At a Glance
- Lost productivity costs US businesses a staggering $1.8 trillion a year
- Tracking productivity is critical for various industries, especially manufacturing and construction, where employee output directly impacts business success
- Productivity can be optimised through meticulous planning, encompassing various strategies – tightening standards, debottlenecking, and speed optimisation
Low productivity. This is a serious problem that can have a significant impact on your organisation’s bottom line. In the long term, it leads to a host of unintended consequences, often damaging your operational excellence and organisational effectiveness.
How big of a problem is productivity? A study reveals that lost productivity costs US businesses a staggering $1.8 trillion a year.
Productivity is a versatile concept. While it can be interpreted in different ways, it is commonly referred to as the output produced by individuals, machines, or businesses, and the effort put into processes or systems. In business, there are two primary types of productivity:
- Production productivity. It measures the output of physical products, such as tonnes or parts. This measure applies to direct workers, including manufacturing and construction workers, as well as to production processes.
- Activity productivity. It measures work output as productivity, using metrics such as the number of shipping containers moved per hour. It applies to some direct functions, but primarily relates to indirect workers and staff, such as maintenance crews, warehouse staff, and clerical positions.
Tracking productivity is crucial for various industries, especially manufacturing and construction, where employee performance has a direct impact on business success.
For industries that are dependent on machineries and equipment for production, the impact of employees can be indirect since they rely on machinery maintenance. Therefore, productivity measures the process output.
A key metric in productivity measurement is Overall Equipment Effectiveness (OEE). This is a vital tool that assesses plant or factory performance against its limits and identifies sources of loss within the process.
Best practices for enhancing productivity
Optimising productivity is essential for businesses in all industries, but manufacturing businesses may not know where to begin. Here are some of the best practices for improving productivity in this industry:
Adherence to time-oriented standards or guidelines for processes ensures consistent operations. The first step in elevating productivity often involves tightening these standards. Businesses can plan their standards around an 80% capacity target to accommodate potential delays, but the true measure of productivity should always be assessed against a 100% target.
A bottleneck that occurs in any process will affect the efficiency of and impact overall productivity. It may begin as a physical constraint in a processing plant, the slowest stage on a production line, or an administrative backlog in clerical processes. These constraints need to be debottlenecked, or addressed, to unlock productivity improvements.
When pursuing productivity improvements, a primary objective is often to enhance speed or cycle time. Shortening the manufacturing cycle time for products or improving the turnaround time for aircraft maintenance are effective ways to achieve this goal. You can adopt process diagramming – where you outline each step of the process in a diagram.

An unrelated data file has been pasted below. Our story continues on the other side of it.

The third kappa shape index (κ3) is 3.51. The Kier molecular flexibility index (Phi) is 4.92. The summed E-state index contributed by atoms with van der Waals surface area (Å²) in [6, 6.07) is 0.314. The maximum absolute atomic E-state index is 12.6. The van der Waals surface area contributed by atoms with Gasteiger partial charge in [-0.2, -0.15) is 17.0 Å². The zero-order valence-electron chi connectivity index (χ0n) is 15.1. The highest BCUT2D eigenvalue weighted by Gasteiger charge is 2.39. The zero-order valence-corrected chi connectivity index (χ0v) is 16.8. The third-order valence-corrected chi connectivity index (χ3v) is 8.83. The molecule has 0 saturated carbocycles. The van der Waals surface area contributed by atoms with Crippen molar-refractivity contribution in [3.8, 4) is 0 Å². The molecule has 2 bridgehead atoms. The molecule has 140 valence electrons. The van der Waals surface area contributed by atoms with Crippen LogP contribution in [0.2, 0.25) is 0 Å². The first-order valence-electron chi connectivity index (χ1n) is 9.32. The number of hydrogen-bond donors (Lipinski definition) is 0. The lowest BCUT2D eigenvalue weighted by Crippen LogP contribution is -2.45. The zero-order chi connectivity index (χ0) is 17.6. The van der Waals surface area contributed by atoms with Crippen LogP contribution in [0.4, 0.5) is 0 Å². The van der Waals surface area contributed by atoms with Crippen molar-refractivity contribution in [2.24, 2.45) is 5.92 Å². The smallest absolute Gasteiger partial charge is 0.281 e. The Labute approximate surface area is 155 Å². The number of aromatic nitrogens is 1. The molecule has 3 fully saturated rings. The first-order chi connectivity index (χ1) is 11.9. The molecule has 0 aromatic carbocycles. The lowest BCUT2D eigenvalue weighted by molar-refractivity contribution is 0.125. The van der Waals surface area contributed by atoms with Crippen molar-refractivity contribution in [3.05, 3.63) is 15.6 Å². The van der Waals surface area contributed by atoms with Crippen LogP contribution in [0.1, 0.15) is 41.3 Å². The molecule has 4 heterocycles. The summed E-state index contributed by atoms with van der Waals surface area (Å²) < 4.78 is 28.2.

Implement Short Interval Control
Short Interval Control (SIC) is a critical tool that every business should include in their productivity playbook. This is a structured process for identifying areas for improvement following observations and measurements of employees’ performance over a specific period of time. Implementing SIC appears to have positive impacts on productivity, as data-driven insights encourage and empower employees to strive for excellence and improvement.
Perform root cause analysis
Root cause analysis (RCA) is the process of identifying the underlying cause of a problem to facilitate effective solutions. This is an integral part of a Management Control System (MCS) that promotes continuous improvement.
In manufacturing, RCA is conducted when businesses intend to identify product defects, while in other industries, this analysis helps to diagnose productivity challenges.
It pays to plan
Efficiency can only be optimised through careful planning. A comprehensive plan should include various strategies discussed above, from tightening standards to debottlenecking, and speed optimisation.
Other specific planning methods such as pull-based planning, drum-buffer-rope planning, and just-in-time (JIT) planning should also be used. We have discussed these elements in a previous article.
Peeling back the onion to better understand productivity issues
Productivity issues are like onions. They have layers.
Focusing on a single practice, or individual employee issues will not lead to profound change overnight. We need to see the forest for the trees to understand how all the different aspects of your organisation can work in harmony to improve productivity.
Sometimes on-the-job coaching or employees buy-in can be the most impactful method to improve productivity. Renoir has 28 years of experience providing practical and sustainable solutions, including redesigning or improving your business processes for efficiency and effectiveness, to deliver improved business outcomes.
Have you noticed productivity gaps in your business, but are not sure where to start or how to address them?